Melanoma on the bottom of a foot.

You of course may not think the tiny speck is melanoma, but over time, it’s going to get bigger or spread superficially.

How long does this take to happen, or to put it another way, how fast does this spreading or growth occur?

“Melanomas can either have not spread past the skin or already be metastatic by the time you find a 1 mm lesion,” says Dr. Jennifer Gordon, who is board certified by the American Board of Dermatology; she practices at Westlake Dermatology located in Austin, Texas.

Dr. Gordon points out, however: “A 1 mm lesion would be rare to be already metastatic.”

This would be the nodular type of melanoma, which is an uncommon sub-type of this skin malignancy.

“I realize this offers little comfort, but it is the unfortunate truth,” continues Dr. Gordon. “There are multiple types of melanomas, such as:

  • Melanoma in-situ
  • Lentigo maligna melanoma
  • Superficial spreading melanoma
  • Nodular melanoma
  • Desmoplastic melanoma, etc.”

This is why a new, though tiny, spot or speck should not be ignored, even if it looks normal.


“Ultimately I believe genetics will help determine the behavior of these, but until we have that data we have to look at patterns,” explains Dr. Gordon.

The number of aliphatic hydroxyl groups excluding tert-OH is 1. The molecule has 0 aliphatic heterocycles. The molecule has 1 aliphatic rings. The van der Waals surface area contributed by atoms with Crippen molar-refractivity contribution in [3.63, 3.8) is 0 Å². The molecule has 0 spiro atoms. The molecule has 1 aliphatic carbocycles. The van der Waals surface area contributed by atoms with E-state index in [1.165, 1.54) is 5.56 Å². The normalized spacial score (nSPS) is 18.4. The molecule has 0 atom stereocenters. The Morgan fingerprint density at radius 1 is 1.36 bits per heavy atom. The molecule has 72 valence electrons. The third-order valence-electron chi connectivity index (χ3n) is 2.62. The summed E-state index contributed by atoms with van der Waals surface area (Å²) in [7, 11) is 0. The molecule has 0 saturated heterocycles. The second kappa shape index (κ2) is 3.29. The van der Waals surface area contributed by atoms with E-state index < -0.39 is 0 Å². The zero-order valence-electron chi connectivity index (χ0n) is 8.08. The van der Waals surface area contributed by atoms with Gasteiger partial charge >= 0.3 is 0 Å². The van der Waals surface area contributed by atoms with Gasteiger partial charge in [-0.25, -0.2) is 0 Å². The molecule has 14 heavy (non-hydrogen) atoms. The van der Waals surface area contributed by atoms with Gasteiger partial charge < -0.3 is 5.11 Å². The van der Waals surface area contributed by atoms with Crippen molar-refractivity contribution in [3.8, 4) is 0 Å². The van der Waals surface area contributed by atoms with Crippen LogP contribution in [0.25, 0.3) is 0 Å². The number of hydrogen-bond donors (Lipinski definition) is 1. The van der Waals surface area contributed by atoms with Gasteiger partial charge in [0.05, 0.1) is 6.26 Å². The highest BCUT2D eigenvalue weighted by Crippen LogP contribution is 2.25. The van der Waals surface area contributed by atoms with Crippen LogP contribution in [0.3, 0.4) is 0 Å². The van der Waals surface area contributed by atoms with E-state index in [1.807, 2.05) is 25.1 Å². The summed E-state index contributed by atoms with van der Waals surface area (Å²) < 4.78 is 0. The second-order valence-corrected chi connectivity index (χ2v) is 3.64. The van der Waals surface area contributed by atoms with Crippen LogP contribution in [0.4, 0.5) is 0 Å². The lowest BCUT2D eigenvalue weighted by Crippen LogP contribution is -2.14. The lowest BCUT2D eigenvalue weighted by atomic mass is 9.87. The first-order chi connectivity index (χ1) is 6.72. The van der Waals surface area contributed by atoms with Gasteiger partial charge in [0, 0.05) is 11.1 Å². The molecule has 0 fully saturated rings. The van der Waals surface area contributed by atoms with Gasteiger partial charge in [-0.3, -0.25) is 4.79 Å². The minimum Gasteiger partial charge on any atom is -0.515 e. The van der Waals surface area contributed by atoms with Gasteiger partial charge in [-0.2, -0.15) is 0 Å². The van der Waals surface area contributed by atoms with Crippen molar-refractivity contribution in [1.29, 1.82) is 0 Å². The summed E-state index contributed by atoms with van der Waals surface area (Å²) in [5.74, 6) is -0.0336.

“In general, survival rate of melanomas depends on depth of the cancer.”

This depth is determined by a dermapathologist who examines a biopsy of the suspicious spot, which includes a surrounding margin of skin also taken out, under a microscope.

The rule of thumb is that the height of the melanoma above the surface of the skin is equal to its depth below the skin surface.

Dr. Gordon explains, “In general, smaller lesions (and the earlier you detect them) — the thinner they are and the better outcomes people have.

“Some melanomas will grow in a spreading pattern on the skin [the superficial spreading type], but some will grow in a deep pattern that are more aggressive [nodular type].

“There is no easy way to decipher the spread of melanoma until it is biopsied and sometimes until further tests are performed.”

Dr. Gordon’s interests include medical dermatology, particularly the treatment and prevention of melanoma and other skin cancers in athletes. For 2016, 2017 and 2018 Texas Monthly Magazine selected her as one of the Texas Super Doctors Rising Stars. 
Lorra Garrick has been covering medical, fitness and cybersecurity topics for many years, having written thousands of articles for print magazines and websites, including as a ghostwriter. She’s also a former ACE-certified personal trainer.